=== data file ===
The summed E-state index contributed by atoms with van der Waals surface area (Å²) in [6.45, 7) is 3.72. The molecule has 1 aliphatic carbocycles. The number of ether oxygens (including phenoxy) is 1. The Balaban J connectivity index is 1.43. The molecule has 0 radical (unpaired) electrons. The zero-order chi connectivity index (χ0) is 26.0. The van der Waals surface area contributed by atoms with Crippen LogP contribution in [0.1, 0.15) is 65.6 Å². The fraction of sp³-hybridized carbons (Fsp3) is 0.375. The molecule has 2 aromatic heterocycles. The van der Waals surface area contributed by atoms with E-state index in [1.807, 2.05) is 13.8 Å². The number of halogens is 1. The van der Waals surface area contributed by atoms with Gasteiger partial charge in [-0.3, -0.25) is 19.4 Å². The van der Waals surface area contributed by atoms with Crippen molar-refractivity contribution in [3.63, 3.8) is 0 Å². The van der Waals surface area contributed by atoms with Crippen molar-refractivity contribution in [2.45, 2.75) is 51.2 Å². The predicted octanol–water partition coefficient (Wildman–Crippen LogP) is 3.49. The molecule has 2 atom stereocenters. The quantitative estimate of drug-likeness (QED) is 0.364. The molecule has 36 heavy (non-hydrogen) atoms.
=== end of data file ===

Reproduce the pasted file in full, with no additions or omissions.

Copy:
The summed E-state index contributed by atoms with van der Waals surface area (Å²) in [6.45, 7) is 3.72. The molecule has 1 aliphatic carbocycles. The number of ether oxygens (including phenoxy) is 1. The Balaban J connectivity index is 1.43. The molecule has 0 radical (unpaired) electrons. The zero-order chi connectivity index (χ0) is 26.0. The van der Waals surface area contributed by atoms with Crippen LogP contribution in [0.1, 0.15) is 65.6 Å². The fraction of sp³-hybridized carbons (Fsp3) is 0.375. The molecule has 2 aromatic heterocycles. The van der Waals surface area contributed by atoms with E-state index in [1.807, 2.05) is 13.8 Å². The number of halogens is 1. The van der Waals surface area contributed by atoms with Gasteiger partial charge in [-0.3, -0.25) is 19.4 Å². The van der Waals surface area contributed by atoms with Crippen molar-refractivity contribution in [3.63, 3.8) is 0 Å². The van der Waals surface area contributed by atoms with Crippen molar-refractivity contribution in [2.45, 2.75) is 51.2 Å². The predicted octanol–water partition coefficient (Wildman–Crippen LogP) is 3.49. The molecule has 2 atom stereocenters. The quantitative estimate of drug-likeness (QED) is 0.364. The molecule has 36 heavy (non-hydrogen) atoms.